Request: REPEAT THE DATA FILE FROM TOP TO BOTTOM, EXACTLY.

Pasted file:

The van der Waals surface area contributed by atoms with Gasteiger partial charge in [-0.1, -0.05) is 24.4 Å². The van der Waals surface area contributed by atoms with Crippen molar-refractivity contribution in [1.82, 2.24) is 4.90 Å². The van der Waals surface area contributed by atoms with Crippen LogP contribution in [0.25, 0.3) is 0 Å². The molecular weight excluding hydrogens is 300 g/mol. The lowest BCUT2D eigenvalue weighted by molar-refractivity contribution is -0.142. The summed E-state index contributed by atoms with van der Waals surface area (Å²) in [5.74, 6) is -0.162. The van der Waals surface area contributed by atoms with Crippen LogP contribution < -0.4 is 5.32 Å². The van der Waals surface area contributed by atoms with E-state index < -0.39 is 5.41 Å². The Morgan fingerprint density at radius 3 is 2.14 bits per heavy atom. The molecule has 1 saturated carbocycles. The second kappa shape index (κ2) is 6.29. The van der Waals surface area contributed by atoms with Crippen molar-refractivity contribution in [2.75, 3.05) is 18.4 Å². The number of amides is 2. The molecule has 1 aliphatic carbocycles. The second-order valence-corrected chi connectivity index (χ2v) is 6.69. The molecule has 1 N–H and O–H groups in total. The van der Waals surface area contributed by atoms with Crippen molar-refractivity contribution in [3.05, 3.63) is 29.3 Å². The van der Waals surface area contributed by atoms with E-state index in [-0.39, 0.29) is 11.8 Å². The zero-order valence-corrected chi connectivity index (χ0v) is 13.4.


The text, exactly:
The van der Waals surface area contributed by atoms with Gasteiger partial charge in [-0.1, -0.05) is 24.4 Å². The van der Waals surface area contributed by atoms with Crippen molar-refractivity contribution in [1.82, 2.24) is 4.90 Å². The van der Waals surface area contributed by atoms with Crippen LogP contribution in [0.25, 0.3) is 0 Å². The molecular weight excluding hydrogens is 300 g/mol. The lowest BCUT2D eigenvalue weighted by molar-refractivity contribution is -0.142. The summed E-state index contributed by atoms with van der Waals surface area (Å²) in [5.74, 6) is -0.162. The van der Waals surface area contributed by atoms with Crippen LogP contribution < -0.4 is 5.32 Å². The van der Waals surface area contributed by atoms with E-state index < -0.39 is 5.41 Å². The Morgan fingerprint density at radius 3 is 2.14 bits per heavy atom. The molecule has 1 saturated carbocycles. The second kappa shape index (κ2) is 6.29. The van der Waals surface area contributed by atoms with Crippen molar-refractivity contribution in [2.75, 3.05) is 18.4 Å². The number of amides is 2. The molecule has 1 aliphatic carbocycles. The second-order valence-corrected chi connectivity index (χ2v) is 6.69. The molecule has 1 N–H and O–H groups in total. The van der Waals surface area contributed by atoms with Crippen molar-refractivity contribution in [3.05, 3.63) is 29.3 Å². The van der Waals surface area contributed by atoms with E-state index in [-0.39, 0.29) is 11.8 Å². The zero-order valence-corrected chi connectivity index (χ0v) is 13.4.